On the PCR analysis, the intra-medullar-infused MSC were detected in epiphysis or diaphysis of the distal femurs or proximal tibiae for 67% (4/6) of animals (Table 1). The MSC were taken up into the recipient long bones in proportions of 0.01 to 0.3% of all cells in the bone tissues (Table 1). The intra-medullar-infused MSC were not detected in the contralateral hind limbs or organs/tissues, and the intra-venous-infused MSC were not detected in any location of the animal (Table 1). On the quantitative CT, the intra-medullar/ venous MSC infusion animals did not show any improvement on bone volume, bone mineral density, or drill hole filling in any regions of the distal femur or proximal tibia (Figure 2A and 2B). Similarly, on the histomorphometric evaluation, the intra-venous/medullar MSC infusion animals did not show any improvement on cortical bone porosity, cortical bone thickness, or trabecular bone area in any regions of distal femurs or proximal tibiae (Figure 2C and 2D).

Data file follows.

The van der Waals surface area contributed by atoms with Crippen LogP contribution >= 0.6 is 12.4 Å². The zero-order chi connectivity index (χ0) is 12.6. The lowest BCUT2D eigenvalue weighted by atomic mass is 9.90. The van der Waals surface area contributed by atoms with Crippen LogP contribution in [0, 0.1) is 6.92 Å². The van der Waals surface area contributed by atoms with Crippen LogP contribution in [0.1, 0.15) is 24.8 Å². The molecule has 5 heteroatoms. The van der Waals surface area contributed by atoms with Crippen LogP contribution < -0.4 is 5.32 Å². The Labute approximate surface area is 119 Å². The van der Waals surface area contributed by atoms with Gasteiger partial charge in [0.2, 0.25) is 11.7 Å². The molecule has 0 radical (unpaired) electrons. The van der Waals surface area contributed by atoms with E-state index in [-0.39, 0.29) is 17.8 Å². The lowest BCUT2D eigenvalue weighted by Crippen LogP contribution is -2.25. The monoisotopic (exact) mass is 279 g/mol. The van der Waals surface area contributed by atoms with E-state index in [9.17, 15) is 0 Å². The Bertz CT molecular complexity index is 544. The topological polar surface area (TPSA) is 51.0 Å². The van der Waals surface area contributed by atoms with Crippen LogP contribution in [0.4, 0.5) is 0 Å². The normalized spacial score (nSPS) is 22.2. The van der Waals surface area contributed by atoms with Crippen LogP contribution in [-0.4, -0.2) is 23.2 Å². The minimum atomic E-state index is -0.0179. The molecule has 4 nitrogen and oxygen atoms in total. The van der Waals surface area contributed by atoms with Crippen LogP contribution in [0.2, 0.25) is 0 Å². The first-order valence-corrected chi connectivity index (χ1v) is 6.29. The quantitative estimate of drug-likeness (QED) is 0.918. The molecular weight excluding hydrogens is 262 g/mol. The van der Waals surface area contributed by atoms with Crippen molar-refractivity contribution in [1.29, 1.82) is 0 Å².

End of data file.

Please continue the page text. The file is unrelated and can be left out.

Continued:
|Treatment||Sample tissue||Number of animals with intra-venously injected MSC detected||Number of animals with intra-medullary infused MSC detected||Proportion of intra-medullary infused MSC detected (%)|
|Intra-medullar infusions into femur and tibia||MSC
|Distal femur||Diaphysis||NA||0 / 4|
|Metaphysis||NA||3 / 4||0.02, 0.04, 0.05|
|Epiphysis||NA||0 / 4|
|Proximal tibia||Diaphysis||NA||1 / 4||0.01|
|Epiphysis||NA||2 / 4||0.03, 0.001|
|Contra-lateral hindlimb||Distal femur||NA||0 / 4|
|Proximal tibia||NA||0 / 4|
|Intra-venous injection and intra-medullar infusion into femur||MSC
|Distal femur||Diaphysis||0 / 2||1 / 2||0.3|
|Metaphysis||0 / 2||1 / 2||0.02|
|Epiphysis||0 / 2||0 / 2|
|Proximal tibia||Diaphysis||0 / 2||0 / 2|
|Epiphysis||0 / 2||0 / 2|
|Contra-lateral hindlimb||Distal femur||0 / 2||0 / 2|
|Proximal tibia||0 / 2||0 / 2|
|Organs||Liver||0 / 2||0 / 2|
|Spleen||0 / 2||0 / 2|
|Lung||0 / 2||0 / 2|
|Gonad||0 / 2||0 / 2|
|Muscle||0 / 2||0 / 2|